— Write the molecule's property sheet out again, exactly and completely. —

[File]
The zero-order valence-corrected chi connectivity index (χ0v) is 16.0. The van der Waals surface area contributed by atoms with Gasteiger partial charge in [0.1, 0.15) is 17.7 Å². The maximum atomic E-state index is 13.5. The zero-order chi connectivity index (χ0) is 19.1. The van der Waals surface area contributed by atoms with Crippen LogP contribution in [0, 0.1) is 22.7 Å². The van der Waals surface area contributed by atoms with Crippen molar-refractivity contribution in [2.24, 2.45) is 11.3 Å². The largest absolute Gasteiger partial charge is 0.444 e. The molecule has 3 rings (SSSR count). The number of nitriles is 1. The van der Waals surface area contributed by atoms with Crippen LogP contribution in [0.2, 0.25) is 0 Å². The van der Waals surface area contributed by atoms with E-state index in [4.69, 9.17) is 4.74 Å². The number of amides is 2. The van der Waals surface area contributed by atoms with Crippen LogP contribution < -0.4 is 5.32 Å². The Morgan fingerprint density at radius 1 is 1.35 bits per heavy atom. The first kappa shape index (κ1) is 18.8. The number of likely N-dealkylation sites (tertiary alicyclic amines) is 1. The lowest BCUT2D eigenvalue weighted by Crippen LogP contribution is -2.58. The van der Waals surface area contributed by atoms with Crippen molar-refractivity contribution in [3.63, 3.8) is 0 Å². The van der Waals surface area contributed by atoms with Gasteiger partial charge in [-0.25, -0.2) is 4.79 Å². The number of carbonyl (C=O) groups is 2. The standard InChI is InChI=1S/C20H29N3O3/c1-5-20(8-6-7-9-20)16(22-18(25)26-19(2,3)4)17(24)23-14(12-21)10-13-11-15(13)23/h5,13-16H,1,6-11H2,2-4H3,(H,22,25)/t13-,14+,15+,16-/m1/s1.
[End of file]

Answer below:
The zero-order valence-corrected chi connectivity index (χ0v) is 16.0. The van der Waals surface area contributed by atoms with Gasteiger partial charge in [0.1, 0.15) is 17.7 Å². The maximum atomic E-state index is 13.5. The zero-order chi connectivity index (χ0) is 19.1. The van der Waals surface area contributed by atoms with Crippen LogP contribution in [0, 0.1) is 22.7 Å². The van der Waals surface area contributed by atoms with Crippen molar-refractivity contribution in [2.24, 2.45) is 11.3 Å². The largest absolute Gasteiger partial charge is 0.444 e. The molecule has 3 rings (SSSR count). The number of nitriles is 1. The van der Waals surface area contributed by atoms with Crippen LogP contribution in [0.2, 0.25) is 0 Å². The van der Waals surface area contributed by atoms with E-state index in [4.69, 9.17) is 4.74 Å². The number of amides is 2. The van der Waals surface area contributed by atoms with Crippen LogP contribution < -0.4 is 5.32 Å². The Morgan fingerprint density at radius 1 is 1.35 bits per heavy atom. The first kappa shape index (κ1) is 18.8. The number of likely N-dealkylation sites (tertiary alicyclic amines) is 1. The lowest BCUT2D eigenvalue weighted by Crippen LogP contribution is -2.58. The van der Waals surface area contributed by atoms with Crippen molar-refractivity contribution in [3.63, 3.8) is 0 Å². The van der Waals surface area contributed by atoms with Gasteiger partial charge in [-0.25, -0.2) is 4.79 Å². The number of carbonyl (C=O) groups is 2. The standard InChI is InChI=1S/C20H29N3O3/c1-5-20(8-6-7-9-20)16(22-18(25)26-19(2,3)4)17(24)23-14(12-21)10-13-11-15(13)23/h5,13-16H,1,6-11H2,2-4H3,(H,22,25)/t13-,14+,15+,16-/m1/s1.